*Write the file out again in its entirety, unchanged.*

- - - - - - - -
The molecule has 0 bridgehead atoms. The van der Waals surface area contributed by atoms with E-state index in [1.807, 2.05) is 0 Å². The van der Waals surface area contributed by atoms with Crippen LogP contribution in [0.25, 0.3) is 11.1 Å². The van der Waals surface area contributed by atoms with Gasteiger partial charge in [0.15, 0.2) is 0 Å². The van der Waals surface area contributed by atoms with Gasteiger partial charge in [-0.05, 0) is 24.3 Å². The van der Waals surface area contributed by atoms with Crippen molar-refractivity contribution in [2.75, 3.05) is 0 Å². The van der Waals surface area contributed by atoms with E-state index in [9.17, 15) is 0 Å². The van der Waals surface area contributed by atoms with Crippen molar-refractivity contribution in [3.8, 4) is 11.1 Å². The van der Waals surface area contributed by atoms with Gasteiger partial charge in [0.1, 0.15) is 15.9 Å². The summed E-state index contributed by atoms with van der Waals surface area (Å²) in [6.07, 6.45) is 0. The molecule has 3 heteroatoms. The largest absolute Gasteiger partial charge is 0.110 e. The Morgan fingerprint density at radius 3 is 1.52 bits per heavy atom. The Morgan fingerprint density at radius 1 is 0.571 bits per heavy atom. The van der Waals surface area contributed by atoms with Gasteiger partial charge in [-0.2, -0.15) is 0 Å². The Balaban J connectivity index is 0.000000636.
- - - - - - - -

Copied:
The molecule has 0 bridgehead atoms. The van der Waals surface area contributed by atoms with E-state index in [1.807, 2.05) is 0 Å². The van der Waals surface area contributed by atoms with Crippen LogP contribution in [0.25, 0.3) is 11.1 Å². The van der Waals surface area contributed by atoms with Gasteiger partial charge in [0.15, 0.2) is 0 Å². The van der Waals surface area contributed by atoms with Gasteiger partial charge in [-0.05, 0) is 24.3 Å². The van der Waals surface area contributed by atoms with Crippen molar-refractivity contribution in [2.75, 3.05) is 0 Å². The van der Waals surface area contributed by atoms with E-state index in [9.17, 15) is 0 Å². The van der Waals surface area contributed by atoms with Crippen molar-refractivity contribution in [3.8, 4) is 11.1 Å². The van der Waals surface area contributed by atoms with Gasteiger partial charge in [0.1, 0.15) is 15.9 Å². The summed E-state index contributed by atoms with van der Waals surface area (Å²) in [6.07, 6.45) is 0. The molecule has 3 heteroatoms. The largest absolute Gasteiger partial charge is 0.110 e. The Morgan fingerprint density at radius 3 is 1.52 bits per heavy atom. The Morgan fingerprint density at radius 1 is 0.571 bits per heavy atom. The van der Waals surface area contributed by atoms with Gasteiger partial charge in [-0.2, -0.15) is 0 Å². The Balaban J connectivity index is 0.000000636.